The first thing you notice about Martín Zimmerman’s script is that he’s addressing it to you. Or rather, Polly Frame’s character is addressing you. Everything that happens is filtered through your experience, your perception of the situation. The audience are carried along in a kind of emotional row boat, not being able to change the direction but still rocked by the waves.
The second thing you notice about Chris Haydon’s production is the lights on the floor. Frankie Bradshaw’s design illuminates Frame’s figure in the middle of the space. It outlines new spaces and echoes her wracked breaths in moments of panic. The criss-crossing LEDs sit huge and distorted on the stage, marking their territory.
The last thing you notice about Haydon’s production is your own breath rattling around in your lungs – fragile and vital in equal measure. You release a huge breath as the lights go down, and realise you’ve been holding it in for the last hour.
On the Exhale knows who it is talking to. Zimmerman, Haydon, and Frame know that they are talking to a liberal, wealthy, Edinburgh Fringe audience. They use this to their advantage. Initially the show is about the paranoia of gun violence, and the idea that one day it might be you. Frame tells you that you are a liberal professor of women’s studies (and we believe her, of course), and you examine every young white male that enters your class (because it is always a young white male), and keep your office door locked. Then the play pulls the floor from underneath you and there’s an audible intake of breath in the surrounding seats. It is not your life which is in danger, but your son’s. Zimmerman packages a show about grief and trauma inside a show about gun violence in America. Slowly, the layers are peeled back on a life that has been permanently altered, and we see the way that trauma distorts reality in all its fuzzy difficulty.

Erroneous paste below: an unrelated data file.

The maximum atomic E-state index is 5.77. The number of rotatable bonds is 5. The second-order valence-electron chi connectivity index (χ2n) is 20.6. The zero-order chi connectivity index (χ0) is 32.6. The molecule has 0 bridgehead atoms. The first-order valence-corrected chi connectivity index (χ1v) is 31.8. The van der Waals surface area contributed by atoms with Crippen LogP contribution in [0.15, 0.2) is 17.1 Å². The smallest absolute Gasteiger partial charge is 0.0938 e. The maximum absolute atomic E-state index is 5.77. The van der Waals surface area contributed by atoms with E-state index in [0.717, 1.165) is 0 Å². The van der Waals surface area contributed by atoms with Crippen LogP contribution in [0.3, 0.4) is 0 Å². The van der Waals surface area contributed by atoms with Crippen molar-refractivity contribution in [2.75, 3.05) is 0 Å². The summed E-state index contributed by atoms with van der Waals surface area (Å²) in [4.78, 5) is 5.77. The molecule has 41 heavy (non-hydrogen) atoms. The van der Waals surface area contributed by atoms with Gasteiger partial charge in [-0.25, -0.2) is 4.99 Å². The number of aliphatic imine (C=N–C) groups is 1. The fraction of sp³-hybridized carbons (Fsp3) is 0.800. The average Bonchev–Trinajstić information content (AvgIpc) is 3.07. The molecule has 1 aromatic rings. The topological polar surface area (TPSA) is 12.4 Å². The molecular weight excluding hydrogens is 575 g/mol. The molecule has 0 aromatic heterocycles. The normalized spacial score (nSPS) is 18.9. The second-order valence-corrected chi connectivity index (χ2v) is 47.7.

The second half of Zimmerman’s play explores the necessity that grips some people to re-enact their trauma. In becoming the perpetrator of the crime, and reliving it as if it was her, our liberal professor comes to terms with her son’s death. She grips the same gun in her hands, and lifts it to her shoulder. Its weight and solidity is a comfort in her new hazy existence. When that weapon is lifted, she sees her son again. It acts like a drug. What was once the epicentre of paranoia and fear and hate is now her closest companion. She attempts to bury it in the garden, only to dig it up again. This is where the production knows its audience, and uses it. What we expect in her grief is a hate of the weapon that caused it, and a fight for the abolition of it altogether. What we get instead is a flawed retracing of steps, and an uncomfortable shift in how much we are willing to tolerate. This challenge only goes so far, though. I wonder how useful the narrative is in stretching the gun violence debate, and whether in fact it is just perpetuating a long-held idea that the most interesting arguments are the ones playing devil’s advocate.
On the Exhale is on at Traverse Theatre until 26th August. More info here.